Former and current researchers out of the RIKEN Center for Developmental Biology in Kobe, Japan call for the retraction of a pair of Nature papers by (here and here; full citations below) published earlier this year out of the same institute describing a simple and potentially powerful new method for producing stem cells. The original papers described the sudden transition from differentiated cells into cells displaying stemness by inducing stress in a sightly acidic bath composed simply of HBSS (a simple salt solution) titrated to pH 5.7 for only 25 minutes. They call this method STAP, for stimulis-triggered aquisition of pluripotency. This is a shockingly simple method that, if supported, could change the way stem cell research is conducted. Therein lies the problem – researchers listed as authors on the paper publicly announced their disapproval of some of the methods and data contained in the papers, stirring an international call for reassessment of this supposed discovery.
Teruhiko Wakayama, one of the co-authors on the paper, says “I have lost faith in the paper. Overall there are now just too many uncertainties about it. I think we have to wait for some confirmation… To check the legitimacy of the paper, we should retract it, prepare proper data and images, and then use those to demonstrate, with confidence, that the paper is correct.” The RIKEN institute says they are currently investigating potential academic misconduct.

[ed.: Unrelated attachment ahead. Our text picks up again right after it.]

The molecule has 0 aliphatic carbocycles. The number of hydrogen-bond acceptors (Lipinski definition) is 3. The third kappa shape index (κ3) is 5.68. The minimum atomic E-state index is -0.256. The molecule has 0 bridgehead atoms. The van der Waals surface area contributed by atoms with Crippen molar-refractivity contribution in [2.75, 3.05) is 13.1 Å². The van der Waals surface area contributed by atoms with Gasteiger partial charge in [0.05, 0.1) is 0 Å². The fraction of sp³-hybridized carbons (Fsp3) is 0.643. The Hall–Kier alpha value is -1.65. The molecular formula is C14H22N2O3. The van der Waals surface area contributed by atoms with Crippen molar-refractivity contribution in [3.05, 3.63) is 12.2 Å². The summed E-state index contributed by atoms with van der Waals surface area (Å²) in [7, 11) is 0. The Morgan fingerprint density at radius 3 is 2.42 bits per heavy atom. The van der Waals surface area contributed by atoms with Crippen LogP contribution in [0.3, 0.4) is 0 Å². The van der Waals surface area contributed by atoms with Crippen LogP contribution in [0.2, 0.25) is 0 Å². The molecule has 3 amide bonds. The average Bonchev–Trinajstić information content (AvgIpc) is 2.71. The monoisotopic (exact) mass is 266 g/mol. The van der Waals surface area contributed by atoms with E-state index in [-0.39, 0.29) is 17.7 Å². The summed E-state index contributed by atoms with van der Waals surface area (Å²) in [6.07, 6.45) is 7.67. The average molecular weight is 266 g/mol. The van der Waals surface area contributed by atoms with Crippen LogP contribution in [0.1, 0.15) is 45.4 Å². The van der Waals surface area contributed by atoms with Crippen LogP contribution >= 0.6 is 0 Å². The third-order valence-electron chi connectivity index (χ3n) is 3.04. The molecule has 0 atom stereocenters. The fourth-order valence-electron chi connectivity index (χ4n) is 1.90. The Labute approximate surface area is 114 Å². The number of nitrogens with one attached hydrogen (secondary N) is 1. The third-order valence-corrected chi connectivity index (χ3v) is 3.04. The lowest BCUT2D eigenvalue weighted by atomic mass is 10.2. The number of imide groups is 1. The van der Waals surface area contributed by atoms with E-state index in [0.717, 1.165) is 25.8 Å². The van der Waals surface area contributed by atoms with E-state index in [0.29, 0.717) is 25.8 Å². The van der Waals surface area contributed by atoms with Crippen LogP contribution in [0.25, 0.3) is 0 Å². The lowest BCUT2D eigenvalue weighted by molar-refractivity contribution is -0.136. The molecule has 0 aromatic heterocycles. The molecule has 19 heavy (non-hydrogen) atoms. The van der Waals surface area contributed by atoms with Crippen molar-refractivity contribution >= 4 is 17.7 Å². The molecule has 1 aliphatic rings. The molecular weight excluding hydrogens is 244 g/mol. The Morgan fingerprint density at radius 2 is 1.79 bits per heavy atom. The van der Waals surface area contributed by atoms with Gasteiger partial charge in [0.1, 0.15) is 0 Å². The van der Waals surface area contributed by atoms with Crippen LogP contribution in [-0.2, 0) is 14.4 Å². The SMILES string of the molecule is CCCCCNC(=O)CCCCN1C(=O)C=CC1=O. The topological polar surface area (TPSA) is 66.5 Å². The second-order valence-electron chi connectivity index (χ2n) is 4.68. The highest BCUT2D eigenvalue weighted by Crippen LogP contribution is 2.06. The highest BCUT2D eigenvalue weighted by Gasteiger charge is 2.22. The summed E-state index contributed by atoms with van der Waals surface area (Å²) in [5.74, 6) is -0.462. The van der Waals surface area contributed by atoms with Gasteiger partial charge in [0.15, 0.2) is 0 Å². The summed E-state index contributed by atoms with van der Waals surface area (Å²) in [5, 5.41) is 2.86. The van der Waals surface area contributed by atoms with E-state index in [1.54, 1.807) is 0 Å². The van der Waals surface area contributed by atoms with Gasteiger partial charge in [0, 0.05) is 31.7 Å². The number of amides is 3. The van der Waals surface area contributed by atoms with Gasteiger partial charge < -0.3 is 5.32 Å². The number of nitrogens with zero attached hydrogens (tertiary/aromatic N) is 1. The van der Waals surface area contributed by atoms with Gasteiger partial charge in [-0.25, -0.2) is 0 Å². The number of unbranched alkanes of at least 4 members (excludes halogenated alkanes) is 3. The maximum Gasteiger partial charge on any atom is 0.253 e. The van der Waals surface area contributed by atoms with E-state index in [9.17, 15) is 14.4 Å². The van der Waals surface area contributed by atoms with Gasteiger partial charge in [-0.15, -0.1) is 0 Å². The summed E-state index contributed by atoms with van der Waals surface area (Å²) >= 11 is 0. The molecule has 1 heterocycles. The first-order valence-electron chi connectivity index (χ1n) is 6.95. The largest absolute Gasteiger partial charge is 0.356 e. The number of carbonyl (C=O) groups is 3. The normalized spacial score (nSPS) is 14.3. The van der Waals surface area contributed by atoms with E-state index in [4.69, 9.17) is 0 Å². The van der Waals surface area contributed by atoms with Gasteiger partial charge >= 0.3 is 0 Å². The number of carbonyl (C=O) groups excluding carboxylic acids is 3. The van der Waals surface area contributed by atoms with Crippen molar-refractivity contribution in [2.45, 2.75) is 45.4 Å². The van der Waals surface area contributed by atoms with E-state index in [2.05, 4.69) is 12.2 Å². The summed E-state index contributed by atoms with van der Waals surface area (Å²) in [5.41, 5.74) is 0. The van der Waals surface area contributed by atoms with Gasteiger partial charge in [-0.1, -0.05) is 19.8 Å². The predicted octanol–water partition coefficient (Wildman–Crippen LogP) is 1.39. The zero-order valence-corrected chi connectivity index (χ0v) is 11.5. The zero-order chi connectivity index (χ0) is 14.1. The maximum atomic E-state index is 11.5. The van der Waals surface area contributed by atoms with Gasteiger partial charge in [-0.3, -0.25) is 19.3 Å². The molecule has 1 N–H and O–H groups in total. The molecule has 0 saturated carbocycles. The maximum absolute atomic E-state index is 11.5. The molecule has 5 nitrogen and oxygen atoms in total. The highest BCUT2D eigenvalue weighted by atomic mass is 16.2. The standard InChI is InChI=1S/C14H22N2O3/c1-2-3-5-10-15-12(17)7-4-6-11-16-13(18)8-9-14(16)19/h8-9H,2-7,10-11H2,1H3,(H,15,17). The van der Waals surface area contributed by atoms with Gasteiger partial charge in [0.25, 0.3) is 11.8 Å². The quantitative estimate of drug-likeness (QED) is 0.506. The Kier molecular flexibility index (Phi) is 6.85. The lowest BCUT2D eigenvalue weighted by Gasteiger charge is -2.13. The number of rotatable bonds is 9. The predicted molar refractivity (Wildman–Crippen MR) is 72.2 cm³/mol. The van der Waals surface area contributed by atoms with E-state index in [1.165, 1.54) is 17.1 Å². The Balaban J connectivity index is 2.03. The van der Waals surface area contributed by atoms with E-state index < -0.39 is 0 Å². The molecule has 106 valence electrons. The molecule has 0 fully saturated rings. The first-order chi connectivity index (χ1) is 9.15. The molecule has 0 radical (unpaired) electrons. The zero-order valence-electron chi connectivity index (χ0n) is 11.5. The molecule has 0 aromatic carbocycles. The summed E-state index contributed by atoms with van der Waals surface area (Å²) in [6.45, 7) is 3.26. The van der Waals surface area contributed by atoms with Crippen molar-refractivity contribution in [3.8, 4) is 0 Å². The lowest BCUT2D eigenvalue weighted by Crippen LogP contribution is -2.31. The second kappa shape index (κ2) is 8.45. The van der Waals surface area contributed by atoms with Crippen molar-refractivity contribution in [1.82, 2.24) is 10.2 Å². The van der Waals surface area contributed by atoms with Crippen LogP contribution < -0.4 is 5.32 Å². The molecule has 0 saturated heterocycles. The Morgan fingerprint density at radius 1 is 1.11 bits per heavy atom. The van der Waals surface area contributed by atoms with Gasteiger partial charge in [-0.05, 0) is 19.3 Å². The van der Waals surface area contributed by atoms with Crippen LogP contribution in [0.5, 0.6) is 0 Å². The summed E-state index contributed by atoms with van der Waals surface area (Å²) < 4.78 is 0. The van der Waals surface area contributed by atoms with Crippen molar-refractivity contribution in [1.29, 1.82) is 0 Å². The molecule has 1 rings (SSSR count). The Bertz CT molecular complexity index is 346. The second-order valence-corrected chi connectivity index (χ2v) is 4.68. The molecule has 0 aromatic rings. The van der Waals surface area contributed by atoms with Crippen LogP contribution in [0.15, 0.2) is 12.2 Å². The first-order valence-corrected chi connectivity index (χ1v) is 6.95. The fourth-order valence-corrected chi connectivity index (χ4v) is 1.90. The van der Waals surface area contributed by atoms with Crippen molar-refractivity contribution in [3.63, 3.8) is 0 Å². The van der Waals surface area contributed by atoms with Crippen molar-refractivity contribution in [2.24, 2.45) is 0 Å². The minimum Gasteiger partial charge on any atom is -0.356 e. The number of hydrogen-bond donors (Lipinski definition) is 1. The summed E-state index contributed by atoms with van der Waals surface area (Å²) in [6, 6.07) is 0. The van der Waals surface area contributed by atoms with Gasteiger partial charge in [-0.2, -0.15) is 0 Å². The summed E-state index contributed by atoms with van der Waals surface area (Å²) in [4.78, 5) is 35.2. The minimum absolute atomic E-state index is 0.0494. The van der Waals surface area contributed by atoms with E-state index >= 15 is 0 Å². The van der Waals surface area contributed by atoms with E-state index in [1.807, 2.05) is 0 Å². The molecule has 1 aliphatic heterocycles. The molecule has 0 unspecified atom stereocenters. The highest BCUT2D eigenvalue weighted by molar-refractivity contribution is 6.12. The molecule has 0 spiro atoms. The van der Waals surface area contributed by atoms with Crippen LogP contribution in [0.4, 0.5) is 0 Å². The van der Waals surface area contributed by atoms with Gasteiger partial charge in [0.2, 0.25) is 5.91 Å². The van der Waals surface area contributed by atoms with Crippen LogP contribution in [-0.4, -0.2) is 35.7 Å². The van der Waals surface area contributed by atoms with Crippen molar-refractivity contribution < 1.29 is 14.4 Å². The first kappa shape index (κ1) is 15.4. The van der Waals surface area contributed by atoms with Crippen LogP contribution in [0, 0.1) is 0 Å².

One of the most redeeming aspects of this controversy, in my opinion, is the level of self-checking we are seeing from the science community at large; my favorite example is the Knoepfler Lab Stem Cell blog. The blog is written by Paul Knoepfler, an associate professor at the UC Davis Medical School, who is following the story by aggregating data from other labs (including his own) which are trying to reproduce the data published in the original papers. This is exactly the idea behind the peer-reviewed nature of science; it isn’t just about the quality of the reported literature and if the words make sense… the science has to work. While no group has had success yet, time will tell what is in store for this potentially paradigm-shifting method.
- Obokata, H. et al. Stimulus-triggered fate conversion of somatic cells into pluripotency. Nature 505, 641–7 (2014).
- Obokata, H. et al. Bidirectional developmental potential in reprogrammed cells with acquired pluripotency. Nature 505, 676–680 (2014).